Citi takes steps to right the gender and race pay gap


Is one of your 2018 resolutions to get a better paying job? Then you might want to consider working for one company in particular!

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Memo addresses wage inequality

Citi is out with a new memo that details its effort to achieve pay parity between men vs. women and minority employees vs. non-minority employees.

After an internal review, the banking behemoth found that women earn 99% on average of what men earn and minorities earn 99% on average of what non-minorities are paid at the company.

The review — which examined Citi’s compensation practices in the United States, the United Kingdom and Germany — took into account job function, level and geography.

“As part of this year’s compensation cycle, we are making appropriate increases to help close the gaps for both women and US minorities. We will also adjust compensation for other individuals where the analysis determined increases were warranted.”

– Citi memo

Equal pay for equal work is a longstanding issue

The issue of gender-based pay gaps has been one that’s gained traction in recent days after the revelation that actress Michelle Williams was paid less than 1% of what her male co-star, Mark Wahlberg, was paid to re-shoot scenes for “All the Money in the World.”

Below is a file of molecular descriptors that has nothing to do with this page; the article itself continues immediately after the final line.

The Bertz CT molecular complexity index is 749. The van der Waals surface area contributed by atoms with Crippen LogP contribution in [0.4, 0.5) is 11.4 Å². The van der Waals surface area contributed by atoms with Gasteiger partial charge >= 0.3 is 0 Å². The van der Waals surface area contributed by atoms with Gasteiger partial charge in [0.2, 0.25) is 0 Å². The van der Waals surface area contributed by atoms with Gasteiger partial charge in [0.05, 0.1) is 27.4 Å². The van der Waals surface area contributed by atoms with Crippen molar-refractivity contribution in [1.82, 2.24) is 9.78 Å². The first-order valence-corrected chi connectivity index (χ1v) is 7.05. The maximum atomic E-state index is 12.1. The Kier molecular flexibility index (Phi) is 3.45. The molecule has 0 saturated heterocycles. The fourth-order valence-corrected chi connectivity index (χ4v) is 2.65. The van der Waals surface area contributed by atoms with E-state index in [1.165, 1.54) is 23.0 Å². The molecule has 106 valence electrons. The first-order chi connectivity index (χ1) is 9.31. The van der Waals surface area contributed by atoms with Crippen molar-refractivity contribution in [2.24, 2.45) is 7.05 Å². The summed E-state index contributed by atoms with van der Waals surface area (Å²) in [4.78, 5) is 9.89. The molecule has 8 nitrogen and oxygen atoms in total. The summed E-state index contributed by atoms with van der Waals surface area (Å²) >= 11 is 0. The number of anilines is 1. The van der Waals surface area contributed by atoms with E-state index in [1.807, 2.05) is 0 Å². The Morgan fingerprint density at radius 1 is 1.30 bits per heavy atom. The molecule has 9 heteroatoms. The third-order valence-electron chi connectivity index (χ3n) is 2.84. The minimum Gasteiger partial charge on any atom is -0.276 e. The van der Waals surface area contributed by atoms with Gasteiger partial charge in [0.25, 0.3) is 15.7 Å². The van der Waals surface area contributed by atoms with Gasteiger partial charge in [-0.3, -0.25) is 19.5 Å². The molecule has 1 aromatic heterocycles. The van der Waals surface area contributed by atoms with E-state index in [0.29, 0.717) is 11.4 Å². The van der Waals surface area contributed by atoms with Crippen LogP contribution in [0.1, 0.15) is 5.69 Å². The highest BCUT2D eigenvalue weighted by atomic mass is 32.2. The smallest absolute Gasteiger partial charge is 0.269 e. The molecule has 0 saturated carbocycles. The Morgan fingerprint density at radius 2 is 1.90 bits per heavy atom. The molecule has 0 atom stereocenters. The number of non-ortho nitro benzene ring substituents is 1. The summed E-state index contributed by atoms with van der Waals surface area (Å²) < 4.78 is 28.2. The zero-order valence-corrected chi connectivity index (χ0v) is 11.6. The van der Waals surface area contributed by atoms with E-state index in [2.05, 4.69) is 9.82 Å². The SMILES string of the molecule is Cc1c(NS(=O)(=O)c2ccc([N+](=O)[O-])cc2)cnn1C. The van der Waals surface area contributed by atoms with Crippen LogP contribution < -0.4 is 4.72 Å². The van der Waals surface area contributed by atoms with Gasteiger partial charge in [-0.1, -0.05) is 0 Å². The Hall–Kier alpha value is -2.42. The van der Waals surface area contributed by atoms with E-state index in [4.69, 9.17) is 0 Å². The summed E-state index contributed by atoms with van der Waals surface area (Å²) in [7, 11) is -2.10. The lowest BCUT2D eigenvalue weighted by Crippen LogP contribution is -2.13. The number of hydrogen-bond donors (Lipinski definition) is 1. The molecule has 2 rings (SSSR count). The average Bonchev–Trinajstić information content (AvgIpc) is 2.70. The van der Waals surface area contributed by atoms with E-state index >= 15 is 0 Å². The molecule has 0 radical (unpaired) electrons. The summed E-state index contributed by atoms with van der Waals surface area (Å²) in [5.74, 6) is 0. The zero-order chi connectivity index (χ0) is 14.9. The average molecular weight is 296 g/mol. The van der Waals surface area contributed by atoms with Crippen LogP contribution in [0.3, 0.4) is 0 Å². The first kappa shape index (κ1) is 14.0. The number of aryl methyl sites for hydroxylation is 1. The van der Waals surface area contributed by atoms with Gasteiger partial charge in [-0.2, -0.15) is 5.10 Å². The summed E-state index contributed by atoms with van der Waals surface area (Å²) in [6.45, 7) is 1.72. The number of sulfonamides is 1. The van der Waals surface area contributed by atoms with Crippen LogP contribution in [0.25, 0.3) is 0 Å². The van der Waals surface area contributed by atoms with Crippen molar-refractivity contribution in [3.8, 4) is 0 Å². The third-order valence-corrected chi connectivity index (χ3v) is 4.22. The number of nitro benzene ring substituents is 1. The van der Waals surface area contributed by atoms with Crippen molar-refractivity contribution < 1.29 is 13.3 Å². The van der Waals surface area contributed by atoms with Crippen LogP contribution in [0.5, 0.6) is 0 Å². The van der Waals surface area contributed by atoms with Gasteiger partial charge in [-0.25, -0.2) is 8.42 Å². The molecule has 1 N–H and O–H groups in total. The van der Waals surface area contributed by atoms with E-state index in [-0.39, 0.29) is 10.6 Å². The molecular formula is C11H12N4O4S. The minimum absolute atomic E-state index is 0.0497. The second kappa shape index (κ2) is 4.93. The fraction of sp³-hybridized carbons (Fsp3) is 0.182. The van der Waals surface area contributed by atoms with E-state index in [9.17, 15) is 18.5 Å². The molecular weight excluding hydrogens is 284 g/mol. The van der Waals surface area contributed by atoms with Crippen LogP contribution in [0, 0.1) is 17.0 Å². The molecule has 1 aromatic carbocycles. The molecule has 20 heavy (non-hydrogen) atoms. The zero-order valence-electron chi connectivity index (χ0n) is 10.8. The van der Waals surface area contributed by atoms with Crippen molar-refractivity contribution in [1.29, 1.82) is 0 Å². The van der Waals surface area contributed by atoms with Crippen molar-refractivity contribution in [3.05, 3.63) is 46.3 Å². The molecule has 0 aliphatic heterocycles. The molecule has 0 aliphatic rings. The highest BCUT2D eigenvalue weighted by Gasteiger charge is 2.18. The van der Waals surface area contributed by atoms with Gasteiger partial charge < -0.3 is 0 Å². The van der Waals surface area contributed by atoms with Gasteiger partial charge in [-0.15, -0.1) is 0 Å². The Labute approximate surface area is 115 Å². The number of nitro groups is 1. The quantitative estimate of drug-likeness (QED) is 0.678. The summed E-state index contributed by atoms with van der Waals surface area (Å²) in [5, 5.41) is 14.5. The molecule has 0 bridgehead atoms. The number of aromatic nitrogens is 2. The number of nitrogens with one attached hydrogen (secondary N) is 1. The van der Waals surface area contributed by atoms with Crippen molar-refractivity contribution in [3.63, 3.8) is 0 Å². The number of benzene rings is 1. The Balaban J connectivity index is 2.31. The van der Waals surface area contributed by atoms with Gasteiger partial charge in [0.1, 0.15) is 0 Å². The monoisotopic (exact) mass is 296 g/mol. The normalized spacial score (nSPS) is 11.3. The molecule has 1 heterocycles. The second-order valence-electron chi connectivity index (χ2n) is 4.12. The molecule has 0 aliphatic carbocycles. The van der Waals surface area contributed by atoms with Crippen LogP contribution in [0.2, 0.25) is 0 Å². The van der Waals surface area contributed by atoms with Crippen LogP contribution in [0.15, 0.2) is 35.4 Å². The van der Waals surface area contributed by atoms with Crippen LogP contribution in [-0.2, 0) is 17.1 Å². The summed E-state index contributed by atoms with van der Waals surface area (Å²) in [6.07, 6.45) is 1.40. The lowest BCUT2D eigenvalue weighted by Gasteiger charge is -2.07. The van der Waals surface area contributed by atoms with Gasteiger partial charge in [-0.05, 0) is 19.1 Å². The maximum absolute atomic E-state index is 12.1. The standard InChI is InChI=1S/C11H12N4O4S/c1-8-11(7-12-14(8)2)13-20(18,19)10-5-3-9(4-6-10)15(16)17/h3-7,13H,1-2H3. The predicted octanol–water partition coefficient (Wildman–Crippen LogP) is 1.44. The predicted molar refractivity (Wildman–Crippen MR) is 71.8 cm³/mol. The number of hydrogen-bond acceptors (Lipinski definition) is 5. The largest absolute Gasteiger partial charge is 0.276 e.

A couple of years ago, the issue was brought into social media discourse in the world of money expert Clark Howard when Facebook readers responded to our post about a bar charging women 77% of their tabs to highlight wage inequality.

(Editor’s note: According to the latest numbers available, the Labor Department reports the national average is 82 cents — not 77 cents.)

Meanwhile, Citi is likely among only a handful of companies who pay women and minorities the same for jobs as everyone else.


Yet if you really want to get paid what you’re worth — regardless of gender or race — corporate America isn’t generally where you want to be. That’s because the conventional wisdom about pay is changing.

It used to be that you’d be paid about 50% more as a skilled worker in the early 1980s when you jumped ship from a company with less than 100 employees to a giant employer with 10,000 or more people on the payroll (i.e. the large corporate firms.)

But that’s simply no longer the case. The Wall Street Journal reports that historical premium is down to about 20% now for workers with desirable skill sets.

And it’s gone altogether if you’re an unskilled worker.

“The bottom 50% of workers by pay received almost no premium for working at large companies in 2013,” the Journal notes.

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